Book review: The Good Soldier Švejk

In preparation for my upcoming trip to the Czech Republic, I though that I would read one of the country’s most famous works of literature, The Good Soldier Švejk, by Jaroslav Hašek. The book centers around the shenanigans of the titular soldier, Josef Švejk, and his hilarious incompetence/brilliance. The novel starts out immediately after the assassination of Archduke Franz Ferdinand, and it ends up as Švejk’s regiment is heading off to the front. Along the way, Švejk manages to get himself thrown into an insane asylum, the army, the army jail, and arrested, due to his anecdotes and his general misfortune (the book’s subtitle is His Fortunes in the World War, after all). The novel is rich with characters who are inept and highly incompetent, but it just adds to the absurdity of it all; it serves as a satire of the  Austro-Hungarian army and its officers. The way Hašek writes is exceptionally smooth, much to the delight of the reader-he comes up with these grand, bizarre situations with apparent ease. One should note that this is due to Hašek’s own personal life experiences: he was a vagabond and actually got thrown into an asylum, so in a way, Švejk’s escapades mirrored the author’s life.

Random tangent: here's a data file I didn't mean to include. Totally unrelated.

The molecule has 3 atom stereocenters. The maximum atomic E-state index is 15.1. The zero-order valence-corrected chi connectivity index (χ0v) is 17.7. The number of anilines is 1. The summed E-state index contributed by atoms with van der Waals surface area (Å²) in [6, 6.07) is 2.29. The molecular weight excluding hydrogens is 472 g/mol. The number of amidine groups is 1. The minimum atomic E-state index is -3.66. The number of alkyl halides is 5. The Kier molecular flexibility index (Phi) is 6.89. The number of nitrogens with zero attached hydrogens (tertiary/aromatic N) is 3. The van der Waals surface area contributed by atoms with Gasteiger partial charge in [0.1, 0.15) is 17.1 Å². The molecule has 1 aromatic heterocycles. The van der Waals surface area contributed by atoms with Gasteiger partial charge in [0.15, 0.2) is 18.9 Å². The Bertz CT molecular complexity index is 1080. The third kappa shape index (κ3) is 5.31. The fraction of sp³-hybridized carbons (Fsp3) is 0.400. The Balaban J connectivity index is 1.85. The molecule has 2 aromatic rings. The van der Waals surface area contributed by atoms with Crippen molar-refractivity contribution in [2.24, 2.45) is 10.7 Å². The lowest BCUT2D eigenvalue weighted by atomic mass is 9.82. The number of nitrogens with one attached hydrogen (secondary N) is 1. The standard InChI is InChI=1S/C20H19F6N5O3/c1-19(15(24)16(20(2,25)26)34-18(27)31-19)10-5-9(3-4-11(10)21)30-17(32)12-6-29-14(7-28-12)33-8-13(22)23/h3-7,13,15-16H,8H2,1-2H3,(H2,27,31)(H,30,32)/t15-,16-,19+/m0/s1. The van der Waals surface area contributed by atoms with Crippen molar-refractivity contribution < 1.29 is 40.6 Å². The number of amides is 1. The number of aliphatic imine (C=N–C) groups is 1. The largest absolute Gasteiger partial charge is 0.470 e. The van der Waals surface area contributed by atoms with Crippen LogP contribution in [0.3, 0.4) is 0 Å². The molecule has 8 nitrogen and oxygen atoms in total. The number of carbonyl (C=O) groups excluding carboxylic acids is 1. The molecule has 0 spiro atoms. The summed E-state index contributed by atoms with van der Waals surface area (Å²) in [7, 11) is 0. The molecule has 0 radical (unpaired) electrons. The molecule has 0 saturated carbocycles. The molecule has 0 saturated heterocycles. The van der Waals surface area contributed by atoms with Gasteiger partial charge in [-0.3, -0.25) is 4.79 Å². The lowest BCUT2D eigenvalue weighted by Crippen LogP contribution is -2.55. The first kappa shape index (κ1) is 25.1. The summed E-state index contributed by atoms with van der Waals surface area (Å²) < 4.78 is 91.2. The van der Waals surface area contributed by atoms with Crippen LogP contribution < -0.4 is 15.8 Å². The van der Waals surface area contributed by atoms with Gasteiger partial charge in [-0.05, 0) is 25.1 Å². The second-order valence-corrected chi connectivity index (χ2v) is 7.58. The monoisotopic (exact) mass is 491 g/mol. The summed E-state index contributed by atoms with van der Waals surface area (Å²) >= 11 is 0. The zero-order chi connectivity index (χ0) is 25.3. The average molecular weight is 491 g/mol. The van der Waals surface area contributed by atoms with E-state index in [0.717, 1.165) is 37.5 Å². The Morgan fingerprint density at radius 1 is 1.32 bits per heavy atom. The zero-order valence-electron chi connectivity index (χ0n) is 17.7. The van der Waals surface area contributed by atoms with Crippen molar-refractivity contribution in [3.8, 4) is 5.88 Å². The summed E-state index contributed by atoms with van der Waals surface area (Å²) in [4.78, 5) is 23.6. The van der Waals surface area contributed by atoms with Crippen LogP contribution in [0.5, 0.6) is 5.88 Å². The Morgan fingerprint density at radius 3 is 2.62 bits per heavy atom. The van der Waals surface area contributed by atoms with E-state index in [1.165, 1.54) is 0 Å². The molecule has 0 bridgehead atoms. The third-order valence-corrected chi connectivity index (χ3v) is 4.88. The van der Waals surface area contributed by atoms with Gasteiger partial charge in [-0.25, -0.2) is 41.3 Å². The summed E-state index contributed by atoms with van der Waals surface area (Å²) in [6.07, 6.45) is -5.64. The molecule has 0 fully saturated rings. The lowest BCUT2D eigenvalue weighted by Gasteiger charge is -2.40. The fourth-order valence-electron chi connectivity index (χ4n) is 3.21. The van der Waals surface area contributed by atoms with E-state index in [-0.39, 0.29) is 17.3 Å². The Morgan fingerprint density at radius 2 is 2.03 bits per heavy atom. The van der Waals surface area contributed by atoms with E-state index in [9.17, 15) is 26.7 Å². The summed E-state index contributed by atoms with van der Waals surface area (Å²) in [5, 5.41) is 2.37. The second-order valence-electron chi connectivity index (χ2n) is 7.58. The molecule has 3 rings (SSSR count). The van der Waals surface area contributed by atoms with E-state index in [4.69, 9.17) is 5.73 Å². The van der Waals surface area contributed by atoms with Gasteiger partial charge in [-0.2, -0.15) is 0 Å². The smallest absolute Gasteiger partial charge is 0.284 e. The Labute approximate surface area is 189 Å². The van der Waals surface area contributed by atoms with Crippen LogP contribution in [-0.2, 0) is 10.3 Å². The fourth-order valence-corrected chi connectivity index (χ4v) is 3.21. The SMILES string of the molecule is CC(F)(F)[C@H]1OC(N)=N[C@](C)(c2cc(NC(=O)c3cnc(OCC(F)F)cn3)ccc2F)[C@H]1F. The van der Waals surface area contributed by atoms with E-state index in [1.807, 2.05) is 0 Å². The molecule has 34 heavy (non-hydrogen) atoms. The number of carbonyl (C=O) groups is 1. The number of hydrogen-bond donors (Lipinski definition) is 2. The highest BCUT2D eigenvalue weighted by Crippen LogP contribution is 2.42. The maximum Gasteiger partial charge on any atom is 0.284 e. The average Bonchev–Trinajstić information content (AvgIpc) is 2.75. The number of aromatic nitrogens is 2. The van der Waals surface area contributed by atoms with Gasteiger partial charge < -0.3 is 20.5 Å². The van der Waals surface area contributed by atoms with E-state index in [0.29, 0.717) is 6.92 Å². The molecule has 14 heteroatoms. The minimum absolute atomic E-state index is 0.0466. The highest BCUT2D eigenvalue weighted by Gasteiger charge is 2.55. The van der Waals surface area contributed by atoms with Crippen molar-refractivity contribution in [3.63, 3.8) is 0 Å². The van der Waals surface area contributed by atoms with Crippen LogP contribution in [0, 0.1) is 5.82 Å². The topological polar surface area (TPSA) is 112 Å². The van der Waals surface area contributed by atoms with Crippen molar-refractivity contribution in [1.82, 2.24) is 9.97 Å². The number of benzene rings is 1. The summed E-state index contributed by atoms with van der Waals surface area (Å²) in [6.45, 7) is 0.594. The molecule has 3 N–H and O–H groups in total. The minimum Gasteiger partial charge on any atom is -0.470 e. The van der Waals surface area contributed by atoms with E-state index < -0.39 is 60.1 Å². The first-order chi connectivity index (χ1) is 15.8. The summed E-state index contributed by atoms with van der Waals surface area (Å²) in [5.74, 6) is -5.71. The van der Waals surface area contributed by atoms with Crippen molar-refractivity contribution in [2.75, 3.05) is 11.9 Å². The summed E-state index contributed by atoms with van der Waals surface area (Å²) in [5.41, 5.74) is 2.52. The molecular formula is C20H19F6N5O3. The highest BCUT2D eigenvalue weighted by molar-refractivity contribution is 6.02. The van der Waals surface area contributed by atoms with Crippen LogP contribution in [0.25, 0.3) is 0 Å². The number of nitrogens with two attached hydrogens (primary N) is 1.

From the auspicious beginning of the novel to the gradually more and more surreal ending, this is one of the best reads in a long time for me. The characters, each highly flawed in their own ways, brings infinite amount of flavor; their collective incompetence is arguably what makes the novel as hilarious as it is. Another theme of the novel is its subtle “take that” at certain establishments, namely, the priests of the Catholic Church. This may anger some people, but Hašek does a tasteful job of highlighting the nature of them; in real life, he was never a fan of the church, so he incorporated that into the book through his hapless protagonist.

Finally, Josef Lada’s wonderful cartoons added yet some more flavor to the novel. They were simplistic enough, but given the style of the book, made the progressively ridiculous situations better. Personally, I felt that seeing Švejk embodied in cartoons gave me that extra connection to the humble soldier.

Overall I would highly, highly recommend the novel. From the underrated Czech literary scene, this classic novel, in my humble opinion, could stand with the best literature the world has seen and read.


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